“You may lose or gain weight by manipulating your carb consumption but there’s a lot more to it than meal timing…”
The role of carbohydrates are often misunderstood in regards to how it can change our body composition. I shake my head each time I hear a personal trainer give misinformed advice about the significance of eating carbs at night. You may lose or gain weight by manipulating your carb consumption but there’s a lot more to it than meal timing. Once you start to properly understand how your body works it becomes easier to make the necessary changes to keep progressing with your physique. I love a big bowl of porridge oats not too long before I sleep. I find that it keeps me satiated through the night. If I was to gain weight I would not attribute it to this meal in isolation, but to the accumulation of the other calories I ate prior to this meal also.
People often believe that it is harder to use carbs as a fuel source at night because of a slowdown of your metabolism when you sleep. So any carbs you eat during this period will convert to fat. There are also suggestions that insulin sensitivity is lower at night so it’s better to avoid carbs for this reason as well. Hopefully by the end of this article you will start to think differently.
Dispelling the myth
Energy expenditure and carbs Our body uses energy in a variety of ways. Our resting metabolic rate (RMR) is the energy needed to make sure everything functions properly internally. About half of our daily energy expenditure is for our RMR. Our RMR still uses up a lot of calories whether or not we are active. The energy we use for exercise is the exercise activity thermogenesis (EAT) and the energy we expend for all other physical activity called our nonexercise activity thermogenesis (NEAT).
Energy is also expended on the thermic effect of food (TEF) but is smaller quantities than the other processes. Protein has the highest TEF so that’s one of the reasons higher protein diets are great during a fat-loss phase. The myth would suggest that our RMR would decrease when we sleep because our expenditure is lower than during the day.
We will not be exercising or doing any other activity when we’re sleeping (unless you sleepwalk!) so our EAT and NEAT do not need to be considered in depth here. Studies have found that our RMR is not significantly different when we sleep than during the day. If this is the case, eating carbs at night will not cause an increase of fat gain compared to if you eat those same carbs throughout the day.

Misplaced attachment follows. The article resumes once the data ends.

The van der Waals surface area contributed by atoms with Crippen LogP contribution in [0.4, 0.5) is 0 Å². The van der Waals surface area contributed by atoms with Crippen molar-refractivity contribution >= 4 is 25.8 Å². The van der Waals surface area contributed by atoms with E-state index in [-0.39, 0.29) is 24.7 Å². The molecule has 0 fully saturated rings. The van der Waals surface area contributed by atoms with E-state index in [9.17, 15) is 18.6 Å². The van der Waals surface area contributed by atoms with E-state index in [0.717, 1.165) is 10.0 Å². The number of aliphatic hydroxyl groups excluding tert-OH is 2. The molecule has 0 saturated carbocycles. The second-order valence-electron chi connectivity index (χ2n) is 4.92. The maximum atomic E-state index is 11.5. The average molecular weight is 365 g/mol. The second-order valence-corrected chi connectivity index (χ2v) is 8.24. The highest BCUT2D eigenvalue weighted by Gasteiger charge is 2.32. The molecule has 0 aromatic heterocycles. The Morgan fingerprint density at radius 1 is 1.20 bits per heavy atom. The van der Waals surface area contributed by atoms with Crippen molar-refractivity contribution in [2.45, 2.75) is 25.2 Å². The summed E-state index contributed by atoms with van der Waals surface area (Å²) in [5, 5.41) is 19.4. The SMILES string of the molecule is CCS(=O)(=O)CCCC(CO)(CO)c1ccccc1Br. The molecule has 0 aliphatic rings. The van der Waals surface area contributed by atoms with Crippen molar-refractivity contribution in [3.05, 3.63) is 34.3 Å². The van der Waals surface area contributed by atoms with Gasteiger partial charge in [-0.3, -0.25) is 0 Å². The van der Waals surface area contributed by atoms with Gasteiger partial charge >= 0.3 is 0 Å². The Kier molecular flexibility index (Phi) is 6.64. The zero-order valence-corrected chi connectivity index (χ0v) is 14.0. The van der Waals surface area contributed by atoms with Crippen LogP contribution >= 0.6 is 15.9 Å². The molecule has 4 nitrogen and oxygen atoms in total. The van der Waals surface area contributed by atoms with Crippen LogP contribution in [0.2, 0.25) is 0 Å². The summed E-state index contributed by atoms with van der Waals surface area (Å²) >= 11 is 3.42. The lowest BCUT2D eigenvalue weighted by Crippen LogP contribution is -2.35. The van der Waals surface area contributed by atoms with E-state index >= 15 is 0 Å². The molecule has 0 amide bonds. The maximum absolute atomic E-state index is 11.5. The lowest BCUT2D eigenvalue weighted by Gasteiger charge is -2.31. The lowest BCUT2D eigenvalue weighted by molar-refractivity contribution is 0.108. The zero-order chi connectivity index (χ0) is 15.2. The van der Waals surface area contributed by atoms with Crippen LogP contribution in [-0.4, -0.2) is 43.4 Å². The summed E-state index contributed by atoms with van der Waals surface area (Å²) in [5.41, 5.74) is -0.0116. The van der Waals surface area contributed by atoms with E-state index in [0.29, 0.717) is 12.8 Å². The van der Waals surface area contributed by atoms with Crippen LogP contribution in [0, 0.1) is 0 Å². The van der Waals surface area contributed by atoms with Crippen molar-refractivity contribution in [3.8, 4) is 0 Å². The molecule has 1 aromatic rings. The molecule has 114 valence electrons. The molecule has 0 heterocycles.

The main cause of body composition change is the total caloric intake for the day. Staying in a daily calorie deficit (eating less than your weight maintenance calories) will result in fat-loss over time regardless of the timing of your carb consumption. On the flip side, if you eat in a calorie surplus you will still gain weight even if you refrain from eating carbs at night.
We will end up using our stored energy the following day even if we do not use it all up during the night. As long as you refrain from consuming too many calories you should not gain weight. This may surprise you but dietary carbs are not easily converted to fat. It is rare that excess carbs are turned directly into fat through a process called De Novo Lipogenesis. Dietary carbs are used as glycogen in our muscles, liver, and as a source of energy. If you eat an excess of carbs while being in a calorie surplus, this will cause your body to readily store ingested dietary fat as body fat.
This is due to fat oxidation being suppressed by the carbs eaten. An overtly high calorie diet full of carbs and fat is recipe for disaster if your goal is to maintain or lose weight. It is the combination of too many calories, carbs, and dietary fat that will results in fat gain. Carbs on their own are not the cause.
Our pancreas creates the insulin hormone to control our blood sugar. When our cells are more insulin sensitive, sugar is more easily removed from our blood and moved for storage. Being more insulin resistant causes our body to be less able to effectively use carbohydrates. This could lead to higher levels of fat storage. Having chronically high levels of blood sugar can also lead to health problems such as heart disease and diabetes.
If our insulin sensitivity was truly lower at night then eating your evening carbs could also lead to increased fat storage. Studies have shown that insulin sensitivity is consistently the same in the afternoon and evening. So it really is not a big deal in regards to insulin sensitivity to eat more carbs later in the day. You can improve insulin sensitivity in the long term by training consistently and controlling your diet. This should be the focus of concern as opposed to simply trying to cut carbs at night time.
If you saved all of your calories for the evening you would still not gain weight as long as you were in a calorie deficit for the day overall. People that follow intermittent fasting would swear by this and only allow themselves to eat within a given time frame for the day. When it comes to fat-loss and meal timings you want to choose a method that helps you stick to your calorie and macro nutrient target the most. I personally like to eat 5 smaller meals each day that amount to my total caloric needs.
I find this suppresses my appetite the most effectively. If you do not feel hungry in the morning but usually get hungrier as the day wears on, you might want to consider fasting in the morning and then saving your calories for later in the day. This way you can eat larger meals without exceeding you daily food target. Your body is not a fat storage machine at night so there’s no need to treat it like one!